Interview with Anthony Holcroft

Anthony HolcroftName: Anthony Holcroft

Date of birth: 14 November 1932

Place of birth: Christchurch

Now living in: Rangiora

What is your favourite food?

Pavlova - but only on my birthday!

Do you have a nickname and if so what is it?

Most of my friends call me Tony.

What was your most embarrassing moment?

I’ve had lots of embarrassing moments, but I try to forget them as soon as they’ve happened, so that I won’t go on thinking about them for ever after.

How do you relax?

Reading, with a cat on my knee; listening to music; going for walks (sometimes with a cat draped around my shoulders).

Who inspired you when you were little?

Two people: my grandmother, a warmly generous and happy person, loved by everyone who knew her; and my teacher in Standard 2, Joy Gasperich. Joy’s exuberant encouragement of class creativity was an immense stimulus to my story writing during that year, and her daily reading sessions opened magical windows into exciting new worlds of fantasy and fairy tale.

Book Cover of The Old Man and The CatWhat were you like at school?

I was generally outgoing at primary school, enjoying friendships with classmates who shared my interests in stamps, hut-making, exploring - and comics. For a while I ran a popular comic ‘lending-library’ from my home, complete with a fine for overdue items (a penny a day, I think it was).

What was your favourite/most hated subject at school?

My favourite subject was English, but I hated woodwork.

What was the book you most loved as a child?

Probably The Phoenix and the Carpet, by E. Nesbit.

Which person from the past would you most like to meet?

I sometimes think it would be nice to have tea with Eleanor Farjeon, author of The Little Bookroom, in her little higgledy-piggledy cottage overflowing with books, and with her famous ‘golden’ cat, Benignus Malone, asleep nearby in his favourite box.

Who is your favourite author/children’s author?

I don’t have a favourite children’s author, but there are a few whose books I keep coming back to with renewed pleasure and admiration. These include Walter de la Mare and George MacDonald for their magical stories, and the French novelist Henri Bosco, author of Culotte the Donkey.

Why did you want to be a writer?

I suppose, partly, because ever since I was a small child I’ve enjoyed telling stories. (One of my earliest memories is of pacing up and down along the top of my grandmother’s brick wall, acting out a story for her entertainment). As an adult, I tend to write the sort of stories I would like to have read as a child - tales set in magical corners of the landscape, just beyond my own doorstep…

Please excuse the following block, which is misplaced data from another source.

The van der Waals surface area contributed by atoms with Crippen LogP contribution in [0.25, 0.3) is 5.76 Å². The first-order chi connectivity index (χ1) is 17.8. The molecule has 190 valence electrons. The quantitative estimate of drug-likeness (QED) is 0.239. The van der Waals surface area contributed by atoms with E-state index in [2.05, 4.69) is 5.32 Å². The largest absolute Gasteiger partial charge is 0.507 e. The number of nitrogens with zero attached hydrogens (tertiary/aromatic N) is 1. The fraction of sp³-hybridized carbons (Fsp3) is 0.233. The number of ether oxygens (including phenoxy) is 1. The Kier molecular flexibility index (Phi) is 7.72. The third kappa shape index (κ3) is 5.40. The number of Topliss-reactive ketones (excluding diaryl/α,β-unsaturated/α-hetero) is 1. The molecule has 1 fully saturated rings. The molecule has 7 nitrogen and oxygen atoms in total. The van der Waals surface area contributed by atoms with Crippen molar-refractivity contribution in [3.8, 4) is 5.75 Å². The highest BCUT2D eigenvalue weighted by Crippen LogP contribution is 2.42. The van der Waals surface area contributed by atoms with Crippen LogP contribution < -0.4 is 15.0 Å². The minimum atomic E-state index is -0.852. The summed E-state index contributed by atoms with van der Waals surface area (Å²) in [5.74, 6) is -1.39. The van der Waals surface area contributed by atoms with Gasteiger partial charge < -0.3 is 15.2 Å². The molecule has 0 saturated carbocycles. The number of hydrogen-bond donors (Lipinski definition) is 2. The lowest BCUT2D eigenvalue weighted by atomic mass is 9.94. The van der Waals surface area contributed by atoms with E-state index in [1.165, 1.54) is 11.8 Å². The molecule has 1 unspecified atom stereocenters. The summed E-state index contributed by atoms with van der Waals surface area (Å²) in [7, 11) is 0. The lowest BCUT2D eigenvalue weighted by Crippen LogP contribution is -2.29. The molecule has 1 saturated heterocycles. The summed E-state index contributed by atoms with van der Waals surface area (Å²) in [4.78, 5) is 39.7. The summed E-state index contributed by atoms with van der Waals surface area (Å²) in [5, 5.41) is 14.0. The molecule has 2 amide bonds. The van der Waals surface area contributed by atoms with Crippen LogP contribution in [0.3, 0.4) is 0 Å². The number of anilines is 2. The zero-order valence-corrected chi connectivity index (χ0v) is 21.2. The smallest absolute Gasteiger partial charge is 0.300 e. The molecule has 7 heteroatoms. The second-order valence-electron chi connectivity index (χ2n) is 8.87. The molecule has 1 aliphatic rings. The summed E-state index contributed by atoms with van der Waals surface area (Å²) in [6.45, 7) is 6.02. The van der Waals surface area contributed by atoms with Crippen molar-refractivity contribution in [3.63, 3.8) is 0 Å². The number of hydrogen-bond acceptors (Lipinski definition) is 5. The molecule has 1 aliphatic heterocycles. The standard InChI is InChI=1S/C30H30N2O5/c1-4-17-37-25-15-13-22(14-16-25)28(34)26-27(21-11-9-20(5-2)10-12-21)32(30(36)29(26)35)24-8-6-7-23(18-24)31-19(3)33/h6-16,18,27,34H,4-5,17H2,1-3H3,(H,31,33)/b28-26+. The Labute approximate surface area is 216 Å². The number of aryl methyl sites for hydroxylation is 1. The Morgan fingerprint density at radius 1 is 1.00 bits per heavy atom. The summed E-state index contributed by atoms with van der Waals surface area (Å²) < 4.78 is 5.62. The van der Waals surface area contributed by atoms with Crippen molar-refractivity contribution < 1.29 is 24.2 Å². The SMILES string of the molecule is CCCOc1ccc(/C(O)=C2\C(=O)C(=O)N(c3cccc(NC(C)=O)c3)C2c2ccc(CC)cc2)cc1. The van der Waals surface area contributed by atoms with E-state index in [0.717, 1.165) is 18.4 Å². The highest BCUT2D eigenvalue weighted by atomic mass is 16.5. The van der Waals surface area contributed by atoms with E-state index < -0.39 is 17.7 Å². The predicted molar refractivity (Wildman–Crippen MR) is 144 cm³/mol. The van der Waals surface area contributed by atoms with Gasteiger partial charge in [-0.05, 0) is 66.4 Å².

Book Cover of The Stone BoatDo you have a special place where you write your books?

I write most mornings in my study, a small room overlooking a tranquil corner of our garden containing old-fashioned roses and native trees.

What’s the best thing and worst thing about being a writer?

Maybe the worst thing is the loneliness of sitting at my desk on a beautiful morning when I’m stuck with a problem, and there are a hundred other things I’d rather be doing. The best thing is that moment when I know that I have a story safely in my net, the hard work all done, apart from a little more shaping and pruning - and a little more still…

If you weren’t a writer, what would you like to be?

Perhaps a landscape designer, if I’d been better at maths.

What advice would you give to aspiring writers?

In my experience, a writer needs discipline (a regular routine is important) and a certain resilience of spirit in the face of the inevitable pressures and disappointments that are bound to be encountered in the hurly-burly of the marketplace. I think the touchstone is to always write with honesty, from the heart. I can’t do better than quote Eleanor Farjeon: Always we must write as ourselves, for only then shall we put into our work that something special that we alone can give.

Read a short story by Anthony Holcroft
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This interview is from 2002.

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